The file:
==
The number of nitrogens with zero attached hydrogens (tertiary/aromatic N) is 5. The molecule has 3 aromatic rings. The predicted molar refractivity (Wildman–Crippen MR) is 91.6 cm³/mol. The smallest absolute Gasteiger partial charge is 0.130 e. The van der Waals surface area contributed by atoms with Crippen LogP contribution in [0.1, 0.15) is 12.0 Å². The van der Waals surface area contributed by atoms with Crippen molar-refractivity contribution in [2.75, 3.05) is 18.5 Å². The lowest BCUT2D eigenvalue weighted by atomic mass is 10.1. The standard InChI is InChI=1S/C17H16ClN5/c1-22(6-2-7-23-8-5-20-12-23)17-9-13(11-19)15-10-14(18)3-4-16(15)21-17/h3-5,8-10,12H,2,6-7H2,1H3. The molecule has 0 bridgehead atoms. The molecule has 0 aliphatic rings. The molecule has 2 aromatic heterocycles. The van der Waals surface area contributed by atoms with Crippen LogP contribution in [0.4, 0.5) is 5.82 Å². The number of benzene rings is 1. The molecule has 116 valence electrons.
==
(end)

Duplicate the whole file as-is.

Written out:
The number of nitrogens with zero attached hydrogens (tertiary/aromatic N) is 5. The molecule has 3 aromatic rings. The predicted molar refractivity (Wildman–Crippen MR) is 91.6 cm³/mol. The smallest absolute Gasteiger partial charge is 0.130 e. The van der Waals surface area contributed by atoms with Crippen LogP contribution in [0.1, 0.15) is 12.0 Å². The van der Waals surface area contributed by atoms with Crippen molar-refractivity contribution in [2.75, 3.05) is 18.5 Å². The lowest BCUT2D eigenvalue weighted by atomic mass is 10.1. The standard InChI is InChI=1S/C17H16ClN5/c1-22(6-2-7-23-8-5-20-12-23)17-9-13(11-19)15-10-14(18)3-4-16(15)21-17/h3-5,8-10,12H,2,6-7H2,1H3. The molecule has 0 bridgehead atoms. The molecule has 0 aliphatic rings. The molecule has 2 aromatic heterocycles. The van der Waals surface area contributed by atoms with Crippen LogP contribution in [0.4, 0.5) is 5.82 Å². The number of benzene rings is 1. The molecule has 116 valence electrons.